Leadership Needs a Redesign: Here’s How Product Principles Can Help

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Leadership should be equal parts art and science. There’s the art of understanding your employees and customers—the empathy so often suggested to understand their motivations, needs, and best ways to encourage productivity. Once combined with the science with data and feedback loops, you’re ideally able to generate not just outputs, but better outcomes, for everyone. Yet, art often takes a back seat to science—a recent study found that 79% of CEOs find empathy to be a struggle — and we’re often guilty of giving into the needs of the few over the many.

The genesis of Agile and Design Thinking methodologies were rooted in challenging this tendency to remove empathy from the equation. Yes, it’s difficult to meet the needs of every stakeholder, but with a better understanding of their pain points you can quickly adapt and provide the best outcomes possible. Yet, today’s leadership methods appear to be in conflict with what we know as the tenets of building great products. We’re not spending enough time embedded with the two most important target audiences: our employees and customers.

Companies have long removed humanity from leadership foundations through methodologies like the 80/20 rule, which says that 80% of outputs result from 20% of all inputs for any given event. While the goal is to prioritize the most productive inputs, it forces us to miss a vital piece in the formula for success — the people. Without empathy and creativity that go into building great products, we’re closing ourselves off to the answers that will unlock business success.

Leadership, unlike the forces at play above, is firmly within our control. First, it requires a hard look at ourselves, but also using empathy to our advantage. By not doing so, we risk product failure and its implicit and explicit costs to our businesses. The good news is that the path to non-linear leadership has been in front of us all along in the form of product and design thinking.

Leadership in crises isn’t a new phenomenon

This isn’t the first time that product-led companies have faced a crisis of confidence. At our recent company conference, I made it a point to restate an evident truth: uncertainty is nothing new to any of us, least of all leaders.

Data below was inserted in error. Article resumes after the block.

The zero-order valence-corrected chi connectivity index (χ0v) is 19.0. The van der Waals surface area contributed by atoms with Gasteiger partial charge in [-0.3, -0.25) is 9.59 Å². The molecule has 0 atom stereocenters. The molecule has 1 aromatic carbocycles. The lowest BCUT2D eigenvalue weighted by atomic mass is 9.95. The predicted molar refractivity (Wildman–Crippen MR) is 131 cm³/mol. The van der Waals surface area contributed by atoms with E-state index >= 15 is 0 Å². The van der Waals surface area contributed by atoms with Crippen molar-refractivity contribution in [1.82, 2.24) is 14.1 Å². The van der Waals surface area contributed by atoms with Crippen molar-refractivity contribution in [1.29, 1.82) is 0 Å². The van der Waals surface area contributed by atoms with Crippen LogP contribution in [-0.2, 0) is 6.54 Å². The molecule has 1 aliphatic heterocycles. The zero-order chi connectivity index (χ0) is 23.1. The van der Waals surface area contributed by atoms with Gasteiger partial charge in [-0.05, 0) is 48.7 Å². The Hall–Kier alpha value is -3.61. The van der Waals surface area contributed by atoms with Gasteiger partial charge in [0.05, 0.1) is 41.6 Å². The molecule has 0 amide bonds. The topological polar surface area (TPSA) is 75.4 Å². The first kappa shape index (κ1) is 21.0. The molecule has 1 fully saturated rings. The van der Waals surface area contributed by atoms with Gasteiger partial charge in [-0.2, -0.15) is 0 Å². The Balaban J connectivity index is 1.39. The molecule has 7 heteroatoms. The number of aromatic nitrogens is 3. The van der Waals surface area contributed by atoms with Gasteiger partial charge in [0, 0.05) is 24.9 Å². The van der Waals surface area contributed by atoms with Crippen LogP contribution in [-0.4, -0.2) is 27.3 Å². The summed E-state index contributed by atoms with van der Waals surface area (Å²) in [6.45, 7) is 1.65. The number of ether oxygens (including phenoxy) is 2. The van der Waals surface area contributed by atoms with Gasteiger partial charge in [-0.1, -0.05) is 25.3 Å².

An annual survey of more than 1,400 product professionals echoes the sentiment — only 88 out of 1400 PMs (6%) “strongly agreed” that they have visibility into whether planned product work really aligns with our product objectives and strategy.

When faced with challenges, we tend to be far too rigid. We tend to look backwards and forget that past performance is not indicative of future results. What we’re doing instead is seeking silver bullets to solve development or productivity hurdles, while closing ourselves off to the internal and external insights and feedback that is critical to business success.

The tenets of some of the greatest leaders out there is that they have incredible empathy for their customers. Non-linear thinkers understand that innovation does not exist in a vacuum, but rather comes with an understanding of your users and their needs over time. Using that information, you can become more flexible, adapting your behavior as your understanding of customer pain points or the barriers to shipping great products deepens over time.

Strong leadership and greater empathy are intertwined

Great leaders — think Steve Jobs of Apple or 23andMe’s Anne Wojcicki — found success working tirelessly to represent their teams and customers. High empathy leadership rewards the people that are curious to know more and empathize with changing needs of our audiences. In its absence, we’re making snap judgements without context and a small (if any) margin to adapt to changing conditions.